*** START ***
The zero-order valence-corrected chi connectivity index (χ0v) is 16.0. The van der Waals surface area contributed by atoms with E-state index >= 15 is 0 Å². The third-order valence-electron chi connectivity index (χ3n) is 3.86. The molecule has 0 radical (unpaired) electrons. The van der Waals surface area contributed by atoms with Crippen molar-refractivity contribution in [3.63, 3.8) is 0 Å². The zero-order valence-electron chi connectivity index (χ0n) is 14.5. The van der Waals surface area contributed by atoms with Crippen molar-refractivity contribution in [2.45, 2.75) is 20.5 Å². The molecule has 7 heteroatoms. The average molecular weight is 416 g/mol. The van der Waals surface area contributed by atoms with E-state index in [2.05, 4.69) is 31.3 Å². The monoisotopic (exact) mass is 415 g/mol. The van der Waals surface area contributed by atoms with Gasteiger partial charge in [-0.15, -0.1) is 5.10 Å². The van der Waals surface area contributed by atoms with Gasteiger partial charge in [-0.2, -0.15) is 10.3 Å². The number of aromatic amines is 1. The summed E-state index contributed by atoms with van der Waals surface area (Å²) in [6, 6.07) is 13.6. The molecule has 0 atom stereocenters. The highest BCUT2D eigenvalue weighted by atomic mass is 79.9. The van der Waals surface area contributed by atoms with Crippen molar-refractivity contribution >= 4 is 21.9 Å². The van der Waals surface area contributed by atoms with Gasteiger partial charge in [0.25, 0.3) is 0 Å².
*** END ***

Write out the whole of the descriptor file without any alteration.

The zero-order valence-corrected chi connectivity index (χ0v) is 16.0. The van der Waals surface area contributed by atoms with E-state index >= 15 is 0 Å². The third-order valence-electron chi connectivity index (χ3n) is 3.86. The molecule has 0 radical (unpaired) electrons. The van der Waals surface area contributed by atoms with Crippen molar-refractivity contribution in [3.63, 3.8) is 0 Å². The zero-order valence-electron chi connectivity index (χ0n) is 14.5. The van der Waals surface area contributed by atoms with Crippen molar-refractivity contribution in [2.45, 2.75) is 20.5 Å². The molecule has 7 heteroatoms. The average molecular weight is 416 g/mol. The van der Waals surface area contributed by atoms with E-state index in [2.05, 4.69) is 31.3 Å². The monoisotopic (exact) mass is 415 g/mol. The van der Waals surface area contributed by atoms with Gasteiger partial charge in [-0.15, -0.1) is 5.10 Å². The van der Waals surface area contributed by atoms with Gasteiger partial charge in [-0.2, -0.15) is 10.3 Å². The number of aromatic amines is 1. The summed E-state index contributed by atoms with van der Waals surface area (Å²) in [6, 6.07) is 13.6. The molecule has 0 atom stereocenters. The highest BCUT2D eigenvalue weighted by atomic mass is 79.9. The van der Waals surface area contributed by atoms with Crippen molar-refractivity contribution >= 4 is 21.9 Å². The van der Waals surface area contributed by atoms with Gasteiger partial charge in [0.25, 0.3) is 0 Å².